Why you should care
Because there’s more to Afghanistan than the Taliban.
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The pastel colors of the wall paintings suggest peace, but the paintings on the wall remind us otherwise: helicopter gunships flying over the Afghan countryside. But here in the military airport of the Afghan capital of Kabul, Capt. Niloofar Rahmani presides with deep, unshakable calm to rival a CEO or president. That’s because Rahmani is a unicorn: She’s the first female fixed-wing pilot of the Afghan Air Force.
As you might imagine, there are just 51 women in the force of 6,500, according to the Department of Defense, in this country better known for its wartime struggles than for any form of gender egalitarianism in the Taliban era. But the force has received a dose of estrogen in the past several years. And increasingly, says Rebecca Zimmerman, policy analyst at the Washington, D.C.-based think tank the RAND Corporation, “you’d be surprised at the amounts of things women are doing” despite their small numbers in the force. At 23, Rahmani is a captain, responsible primarily for cargo transport — and avoiding getting shot at. Rahmani, though, is a standout, Zimmerman says. She’s doing “no-kidding work” and is “competing head-to-head” with men. “It’s remarkable,” Zimmerman adds.
It all began when Rahmani was just a little girl, long before she knew anything of the force or pilots. But, she says with a smile, “I was thinking, ‘Maybe one day I can fly like a bird and have my own wings.’” Casually adjusting the leopard-spotted headscarf that loosely covers her full black hair, she adds that the dream was also that of her father, who longed to be a pilot himself. Instead, facing the civil war that ravaged Afghanistan in the early 1990s, he took his family and fled to Peshawar in Pakistan. As things became more stable in Kabul, they returned to the Taliban-controlled territory. Rahmani, being a girl, was not meant to get an education, but her parents defied the Taliban orders and taught her at home. After the Taliban were toppled in 2001, Rahmani had the chance to go to a normal school. Today, she wears a simple black robe — but normally, we’d find her in uniform, a classic khaki jumpsuit.
The Afghan Air Force has high standards, ones that often disqualify women, Zimmerman says. It requires writing and speaking English to meet the international Air Force requirements, not to mention the actual aircraft piloting skills. Those are what Col. Mohammed Bahadur, the spokesman for the Afghan Air Force, speaks of when asked about Rahmani. And more controversial than being in the force are Rahmani’s cargo transport habits: She’s responsible for carrying supplies and assorted machine cargo to and from Kabul. But she has also insisted on carrying corpses back to the families of the deceased — even though traditionally women are prohibited from carrying corpses.
Women, though, haven’t always been so restricted in their wartime rights in Afghanistan or the rest of the Middle East. Thirty or more years ago, women were already part of the security forces, but today they make up less than one percent of the Air Force. And in 1989, two Afghan sisters, Latifa and Laliuma Nabizada, flew in the force (helicopters, not Rahmani’s fixed-wing plane). It goes way back to the mujahedeen days, too, when the nation had an entire female militia. The change has come about in part out of necessity. Women just started doing the necessary jobs, Zimmerman says. And their labor was crucial, given how much the Taliban “gutted” what Zimmerman says was once a top-notch force.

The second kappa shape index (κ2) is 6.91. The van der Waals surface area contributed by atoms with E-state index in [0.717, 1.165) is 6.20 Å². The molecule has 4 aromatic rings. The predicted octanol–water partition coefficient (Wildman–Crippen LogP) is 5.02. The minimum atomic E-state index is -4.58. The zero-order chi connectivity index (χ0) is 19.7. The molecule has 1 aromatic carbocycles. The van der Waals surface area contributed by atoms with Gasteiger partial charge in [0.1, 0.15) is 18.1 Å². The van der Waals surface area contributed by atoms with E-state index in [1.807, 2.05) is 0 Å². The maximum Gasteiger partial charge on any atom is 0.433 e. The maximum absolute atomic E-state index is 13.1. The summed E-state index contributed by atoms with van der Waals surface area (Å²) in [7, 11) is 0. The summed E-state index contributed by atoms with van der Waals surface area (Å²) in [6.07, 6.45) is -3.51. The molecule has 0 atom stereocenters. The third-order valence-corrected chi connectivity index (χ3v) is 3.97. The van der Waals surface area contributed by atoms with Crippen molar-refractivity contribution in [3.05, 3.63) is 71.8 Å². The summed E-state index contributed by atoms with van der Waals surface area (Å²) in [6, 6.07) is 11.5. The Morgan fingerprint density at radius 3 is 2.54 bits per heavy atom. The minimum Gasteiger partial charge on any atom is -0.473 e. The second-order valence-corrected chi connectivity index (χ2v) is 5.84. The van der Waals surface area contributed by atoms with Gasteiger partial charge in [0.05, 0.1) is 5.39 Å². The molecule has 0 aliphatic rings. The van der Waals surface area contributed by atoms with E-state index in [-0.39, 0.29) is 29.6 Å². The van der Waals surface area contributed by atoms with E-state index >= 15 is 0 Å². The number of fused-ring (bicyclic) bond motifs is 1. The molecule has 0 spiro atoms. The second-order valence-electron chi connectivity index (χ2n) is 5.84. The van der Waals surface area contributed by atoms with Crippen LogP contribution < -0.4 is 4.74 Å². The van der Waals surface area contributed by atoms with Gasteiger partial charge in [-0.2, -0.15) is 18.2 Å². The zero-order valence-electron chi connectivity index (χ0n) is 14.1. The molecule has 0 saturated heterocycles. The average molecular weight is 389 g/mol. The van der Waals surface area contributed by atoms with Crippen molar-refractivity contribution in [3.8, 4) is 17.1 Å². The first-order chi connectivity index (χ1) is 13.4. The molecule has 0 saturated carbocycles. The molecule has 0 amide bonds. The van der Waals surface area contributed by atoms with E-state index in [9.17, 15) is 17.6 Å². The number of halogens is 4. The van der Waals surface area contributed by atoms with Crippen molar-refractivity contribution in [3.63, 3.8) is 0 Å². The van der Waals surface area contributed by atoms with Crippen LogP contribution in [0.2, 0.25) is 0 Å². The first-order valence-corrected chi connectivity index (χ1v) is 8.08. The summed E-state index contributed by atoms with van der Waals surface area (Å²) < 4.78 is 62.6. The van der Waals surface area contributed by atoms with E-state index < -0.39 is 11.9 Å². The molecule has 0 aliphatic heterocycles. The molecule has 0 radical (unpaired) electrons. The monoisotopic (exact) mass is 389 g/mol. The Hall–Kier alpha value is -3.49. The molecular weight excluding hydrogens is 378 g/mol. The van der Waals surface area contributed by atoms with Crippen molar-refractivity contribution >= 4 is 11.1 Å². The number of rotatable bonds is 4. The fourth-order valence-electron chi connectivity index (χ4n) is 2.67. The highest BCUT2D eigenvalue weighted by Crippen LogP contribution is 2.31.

Of course, Rahmani can’t change everything. Three decades of war have rolled back much of the liberal thinking that was once present in the country, says Fatana Gailani, the founder of the Afghanistan Women Council. Rahmani has had death threats delivered to her house and has even had to go into hiding. She’s tough-nosed, recounting this, but a shadow of worry crosses her face. “If I would have known how tough it will be, I maybe wouldn’t have started at all,” she considers.
And this isn’t a landmark of enormous future change, Zimmerman cautions. Women aren’t actively fighting for positions like Rahmani’s; those who do make it into the force are often doing housekeeping tasks rather than substantive military work. In the police force, Zimmerman says, many women don’t even get badges or weapons. Women are often treated nominally as “the female side to what men are doing,” she adds. For instance, in a compound raid, women are sent to check the female quarters while men search the male quarters.
There are silver linings, though. Receiving the U.S. secretary of state’s International Women of Courage Award for her achievements back in March, for one. And there have been two other women who’ve since followed in her footsteps. And don’t forget the coolest bit: She gets to fly. “On the ground, my mind is everywhere, and I can’t stop thinking. Some things worry me; some things even scare me. But in the air, I am focused on only one thing: flying. And that’s the best part of my life.” She rushes off from our meeting. The skies call.
Nathan Siegel contributed reporting.
An earlier version of this article misstated how many women were in the Afghan air force in the 60s and 70s.